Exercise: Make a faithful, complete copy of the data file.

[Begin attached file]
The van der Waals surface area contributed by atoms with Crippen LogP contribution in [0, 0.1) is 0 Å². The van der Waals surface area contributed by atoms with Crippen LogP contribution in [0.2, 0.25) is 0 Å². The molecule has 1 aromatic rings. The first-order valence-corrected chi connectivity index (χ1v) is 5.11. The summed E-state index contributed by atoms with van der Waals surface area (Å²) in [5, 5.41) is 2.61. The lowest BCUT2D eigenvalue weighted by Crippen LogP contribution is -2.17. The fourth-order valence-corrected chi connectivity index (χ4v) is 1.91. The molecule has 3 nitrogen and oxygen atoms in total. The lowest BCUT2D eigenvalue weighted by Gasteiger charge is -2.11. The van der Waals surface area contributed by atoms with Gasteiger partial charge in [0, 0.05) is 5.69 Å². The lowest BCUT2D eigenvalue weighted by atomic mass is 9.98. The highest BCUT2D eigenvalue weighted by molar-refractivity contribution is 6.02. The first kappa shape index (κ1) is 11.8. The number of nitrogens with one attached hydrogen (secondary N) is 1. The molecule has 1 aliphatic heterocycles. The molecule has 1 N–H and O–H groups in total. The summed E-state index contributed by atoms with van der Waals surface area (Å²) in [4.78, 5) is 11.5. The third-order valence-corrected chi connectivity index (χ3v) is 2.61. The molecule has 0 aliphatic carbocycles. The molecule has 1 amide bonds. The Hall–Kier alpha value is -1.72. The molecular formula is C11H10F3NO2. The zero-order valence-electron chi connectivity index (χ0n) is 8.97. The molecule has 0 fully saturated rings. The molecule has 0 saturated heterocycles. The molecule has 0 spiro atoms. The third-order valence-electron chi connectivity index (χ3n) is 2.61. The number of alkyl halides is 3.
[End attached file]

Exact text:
The van der Waals surface area contributed by atoms with Crippen LogP contribution in [0, 0.1) is 0 Å². The van der Waals surface area contributed by atoms with Crippen LogP contribution in [0.2, 0.25) is 0 Å². The molecule has 1 aromatic rings. The first-order valence-corrected chi connectivity index (χ1v) is 5.11. The summed E-state index contributed by atoms with van der Waals surface area (Å²) in [5, 5.41) is 2.61. The lowest BCUT2D eigenvalue weighted by Crippen LogP contribution is -2.17. The fourth-order valence-corrected chi connectivity index (χ4v) is 1.91. The molecule has 3 nitrogen and oxygen atoms in total. The lowest BCUT2D eigenvalue weighted by Gasteiger charge is -2.11. The van der Waals surface area contributed by atoms with Gasteiger partial charge in [0, 0.05) is 5.69 Å². The lowest BCUT2D eigenvalue weighted by atomic mass is 9.98. The highest BCUT2D eigenvalue weighted by molar-refractivity contribution is 6.02. The first kappa shape index (κ1) is 11.8. The number of nitrogens with one attached hydrogen (secondary N) is 1. The molecule has 1 aliphatic heterocycles. The molecule has 1 N–H and O–H groups in total. The summed E-state index contributed by atoms with van der Waals surface area (Å²) in [4.78, 5) is 11.5. The third-order valence-corrected chi connectivity index (χ3v) is 2.61. The molecule has 0 aliphatic carbocycles. The molecule has 1 amide bonds. The Hall–Kier alpha value is -1.72. The molecular formula is C11H10F3NO2. The zero-order valence-electron chi connectivity index (χ0n) is 8.97. The molecule has 0 fully saturated rings. The molecule has 0 saturated heterocycles. The molecule has 0 spiro atoms. The third-order valence-electron chi connectivity index (χ3n) is 2.61. The number of alkyl halides is 3.